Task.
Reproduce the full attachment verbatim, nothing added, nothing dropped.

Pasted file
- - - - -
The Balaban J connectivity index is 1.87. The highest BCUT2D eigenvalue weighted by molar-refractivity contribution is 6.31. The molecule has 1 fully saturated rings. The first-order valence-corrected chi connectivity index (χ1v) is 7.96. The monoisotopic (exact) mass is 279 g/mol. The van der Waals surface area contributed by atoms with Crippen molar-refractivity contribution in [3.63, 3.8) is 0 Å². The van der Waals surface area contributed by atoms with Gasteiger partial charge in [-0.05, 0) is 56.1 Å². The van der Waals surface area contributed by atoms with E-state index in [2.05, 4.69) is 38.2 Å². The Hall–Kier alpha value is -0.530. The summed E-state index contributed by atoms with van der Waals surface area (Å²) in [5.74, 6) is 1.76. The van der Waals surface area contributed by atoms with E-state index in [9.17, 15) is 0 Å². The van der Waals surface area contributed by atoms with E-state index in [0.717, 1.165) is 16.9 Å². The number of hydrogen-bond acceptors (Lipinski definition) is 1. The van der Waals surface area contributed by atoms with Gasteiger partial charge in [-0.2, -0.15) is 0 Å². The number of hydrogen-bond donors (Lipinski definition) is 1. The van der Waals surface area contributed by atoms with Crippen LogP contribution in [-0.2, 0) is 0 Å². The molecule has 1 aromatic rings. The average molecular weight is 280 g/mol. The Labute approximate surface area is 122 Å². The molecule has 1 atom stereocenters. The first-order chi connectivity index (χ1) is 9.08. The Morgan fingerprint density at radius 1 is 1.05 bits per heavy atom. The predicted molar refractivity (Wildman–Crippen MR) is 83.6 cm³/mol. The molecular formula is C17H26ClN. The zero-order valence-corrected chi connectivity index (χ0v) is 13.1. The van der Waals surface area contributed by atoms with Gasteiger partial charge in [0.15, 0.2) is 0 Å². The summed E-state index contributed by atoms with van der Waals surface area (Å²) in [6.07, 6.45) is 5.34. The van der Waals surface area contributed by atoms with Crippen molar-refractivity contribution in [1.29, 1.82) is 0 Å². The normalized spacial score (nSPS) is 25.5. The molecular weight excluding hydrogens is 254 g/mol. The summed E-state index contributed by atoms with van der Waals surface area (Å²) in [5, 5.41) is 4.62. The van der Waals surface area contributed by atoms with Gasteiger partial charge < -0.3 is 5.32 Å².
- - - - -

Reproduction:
The Balaban J connectivity index is 1.87. The highest BCUT2D eigenvalue weighted by molar-refractivity contribution is 6.31. The molecule has 1 fully saturated rings. The first-order valence-corrected chi connectivity index (χ1v) is 7.96. The monoisotopic (exact) mass is 279 g/mol. The van der Waals surface area contributed by atoms with Crippen molar-refractivity contribution in [3.63, 3.8) is 0 Å². The van der Waals surface area contributed by atoms with Gasteiger partial charge in [-0.05, 0) is 56.1 Å². The van der Waals surface area contributed by atoms with E-state index in [2.05, 4.69) is 38.2 Å². The Hall–Kier alpha value is -0.530. The summed E-state index contributed by atoms with van der Waals surface area (Å²) in [5.74, 6) is 1.76. The van der Waals surface area contributed by atoms with E-state index in [9.17, 15) is 0 Å². The van der Waals surface area contributed by atoms with E-state index in [0.717, 1.165) is 16.9 Å². The number of hydrogen-bond acceptors (Lipinski definition) is 1. The van der Waals surface area contributed by atoms with Gasteiger partial charge in [-0.2, -0.15) is 0 Å². The number of hydrogen-bond donors (Lipinski definition) is 1. The van der Waals surface area contributed by atoms with Crippen LogP contribution in [-0.2, 0) is 0 Å². The molecule has 1 aromatic rings. The average molecular weight is 280 g/mol. The Labute approximate surface area is 122 Å². The molecule has 1 atom stereocenters. The first-order chi connectivity index (χ1) is 9.08. The Morgan fingerprint density at radius 1 is 1.05 bits per heavy atom. The predicted molar refractivity (Wildman–Crippen MR) is 83.6 cm³/mol. The molecular formula is C17H26ClN. The zero-order valence-corrected chi connectivity index (χ0v) is 13.1. The van der Waals surface area contributed by atoms with Gasteiger partial charge in [0.15, 0.2) is 0 Å². The summed E-state index contributed by atoms with van der Waals surface area (Å²) in [6.07, 6.45) is 5.34. The van der Waals surface area contributed by atoms with Crippen molar-refractivity contribution in [1.29, 1.82) is 0 Å². The normalized spacial score (nSPS) is 25.5. The molecular weight excluding hydrogens is 254 g/mol. The summed E-state index contributed by atoms with van der Waals surface area (Å²) in [5, 5.41) is 4.62. The van der Waals surface area contributed by atoms with Gasteiger partial charge < -0.3 is 5.32 Å².